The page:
“FENWAY'S BEST PLAYERS”


 
1918-1921
JOE BUSH

Leslie Ambrose (Joe) Bush was born on November 27, 1892, the third of seven children of John William "William" Bush and Margaretha "Maggie" (Wieshalla), of Gull River, Cass County, Minnesota. John William, originally from Ohio, was a conductor with the Northern Pacific Railroad. Mother, Maggie, was from Dziekanstwo, Poland. Joe's formative years were largely spent in the nearby town of Brainerd, where his family resided in a tiny frame house on Fir Street that still stands, and where he attended high school starring in football and baseball.

Joe would practice his pitching in an old orchard by throwing "exceedingly-fast rotten apples" at the crescent-shaped hole of a neighboring outhouse. A direct hit meant considerable spray spattered throughout its interior, particularly annoying to anyone seated there.

Brainerd was at the geographical center of Minnesota, populated by railway centers and mills, and was a gateway to numerous lakes and deep forests ideal for sportsmen's pursuits. This lifestyle was influential on young Joe Bush, an avid hunter and outdoorsman, who was later a regular participant in sharpshooting events and hunting excursions, often with such gun-toting baseball cronies as Eddie Collins, Mickey Cochrane, Eddie Plank, Walt Huntzinger, and Sad Sam Jones.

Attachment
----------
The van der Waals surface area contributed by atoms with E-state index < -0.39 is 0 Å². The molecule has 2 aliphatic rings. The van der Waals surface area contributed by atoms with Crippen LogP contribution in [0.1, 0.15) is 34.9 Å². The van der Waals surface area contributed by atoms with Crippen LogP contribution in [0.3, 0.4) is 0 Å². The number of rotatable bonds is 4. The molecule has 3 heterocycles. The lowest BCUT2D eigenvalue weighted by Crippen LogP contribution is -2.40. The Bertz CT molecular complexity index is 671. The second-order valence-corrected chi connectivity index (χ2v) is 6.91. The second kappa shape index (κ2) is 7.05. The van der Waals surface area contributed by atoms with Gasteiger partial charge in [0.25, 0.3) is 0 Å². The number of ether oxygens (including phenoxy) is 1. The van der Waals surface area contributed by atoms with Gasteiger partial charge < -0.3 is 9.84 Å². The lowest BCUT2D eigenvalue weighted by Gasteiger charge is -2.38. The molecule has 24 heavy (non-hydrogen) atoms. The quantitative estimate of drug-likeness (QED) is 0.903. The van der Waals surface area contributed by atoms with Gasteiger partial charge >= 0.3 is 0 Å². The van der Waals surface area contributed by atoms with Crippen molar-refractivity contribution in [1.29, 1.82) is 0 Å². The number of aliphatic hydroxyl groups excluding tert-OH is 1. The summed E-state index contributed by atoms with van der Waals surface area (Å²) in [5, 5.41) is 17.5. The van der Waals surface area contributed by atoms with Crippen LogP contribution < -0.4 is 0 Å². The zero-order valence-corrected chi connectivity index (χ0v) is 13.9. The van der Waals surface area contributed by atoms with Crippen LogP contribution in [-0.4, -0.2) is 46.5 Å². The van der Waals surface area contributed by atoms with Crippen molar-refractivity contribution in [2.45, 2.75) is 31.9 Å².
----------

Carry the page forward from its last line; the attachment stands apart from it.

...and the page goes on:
The heretofore earliest known account of Joe Bush's background was described by Joe, himself, to journalist, Carroll Slick, who wrote about Joe's baseball exploits in a series of Saturday Evening Post articles in 1929 and 1930. In 1906, at age 13.Bush played some third base for the Brainerd town team, recognized as the Brainerd Baseball Club.

In 1910 Joe began to do some pitching for the town. Bush's first important game as a pitcher was in 1911, in relief against a St. Cloud team. He struck out 11 men that day, won all of his starts that summer, and never looked back.

Hugh Campbell, president of the Missoula, Montana, club of the Union Association (Class D) signed Joe to a contract for the 1912 season. Cliff Blankenship, an ex-major leaguer, then catcher-manager for Missoula, took Bush under his tutelage and helped him with the "rudiments of pitching," said Joe. Blankenship had earlier helped land the great Walter Johnson after a scouting mission for the Washington Senators.

He threw with great velocity and was generally compared with the best speed-ball pitchers of the day, second only to Christy Mathewson according to Connie Mack. He had a very good curve ball, and would later develop a forkball when arm trouble made throwing the curve more difficult. Although not the first to throw the unusual flutter ball, Bush would be credited as one of the earliest major leaguers to popularize the delivery, throwing the pitch with consistency and effectiveness. Some say he "invented" it, including Joe, himself.